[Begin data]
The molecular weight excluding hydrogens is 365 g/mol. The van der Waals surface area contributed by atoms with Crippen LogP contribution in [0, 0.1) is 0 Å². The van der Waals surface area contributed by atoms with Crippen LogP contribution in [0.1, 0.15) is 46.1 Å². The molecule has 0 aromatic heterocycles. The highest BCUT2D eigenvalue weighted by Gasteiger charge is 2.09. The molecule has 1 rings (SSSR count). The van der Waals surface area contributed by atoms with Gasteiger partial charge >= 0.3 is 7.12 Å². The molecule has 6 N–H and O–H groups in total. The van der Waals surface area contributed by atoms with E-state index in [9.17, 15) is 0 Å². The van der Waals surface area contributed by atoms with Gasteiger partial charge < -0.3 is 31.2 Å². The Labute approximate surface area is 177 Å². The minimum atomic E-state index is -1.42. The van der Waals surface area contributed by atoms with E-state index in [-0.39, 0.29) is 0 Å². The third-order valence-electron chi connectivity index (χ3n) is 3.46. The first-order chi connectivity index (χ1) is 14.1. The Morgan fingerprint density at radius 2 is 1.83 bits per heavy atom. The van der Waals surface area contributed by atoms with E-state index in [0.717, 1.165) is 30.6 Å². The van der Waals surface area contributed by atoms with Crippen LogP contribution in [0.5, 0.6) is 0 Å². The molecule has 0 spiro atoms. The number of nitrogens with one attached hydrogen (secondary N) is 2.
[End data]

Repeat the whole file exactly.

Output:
The molecular weight excluding hydrogens is 365 g/mol. The van der Waals surface area contributed by atoms with Crippen LogP contribution in [0, 0.1) is 0 Å². The van der Waals surface area contributed by atoms with Crippen LogP contribution in [0.1, 0.15) is 46.1 Å². The molecule has 0 aromatic heterocycles. The highest BCUT2D eigenvalue weighted by Gasteiger charge is 2.09. The molecule has 1 rings (SSSR count). The van der Waals surface area contributed by atoms with Gasteiger partial charge >= 0.3 is 7.12 Å². The molecule has 6 N–H and O–H groups in total. The van der Waals surface area contributed by atoms with E-state index in [9.17, 15) is 0 Å². The van der Waals surface area contributed by atoms with Gasteiger partial charge < -0.3 is 31.2 Å². The Labute approximate surface area is 177 Å². The minimum atomic E-state index is -1.42. The van der Waals surface area contributed by atoms with E-state index in [-0.39, 0.29) is 0 Å². The third-order valence-electron chi connectivity index (χ3n) is 3.46. The first-order chi connectivity index (χ1) is 14.1. The Morgan fingerprint density at radius 2 is 1.83 bits per heavy atom. The van der Waals surface area contributed by atoms with E-state index in [0.717, 1.165) is 30.6 Å². The van der Waals surface area contributed by atoms with Crippen LogP contribution in [0.5, 0.6) is 0 Å². The molecule has 0 spiro atoms. The number of nitrogens with one attached hydrogen (secondary N) is 2.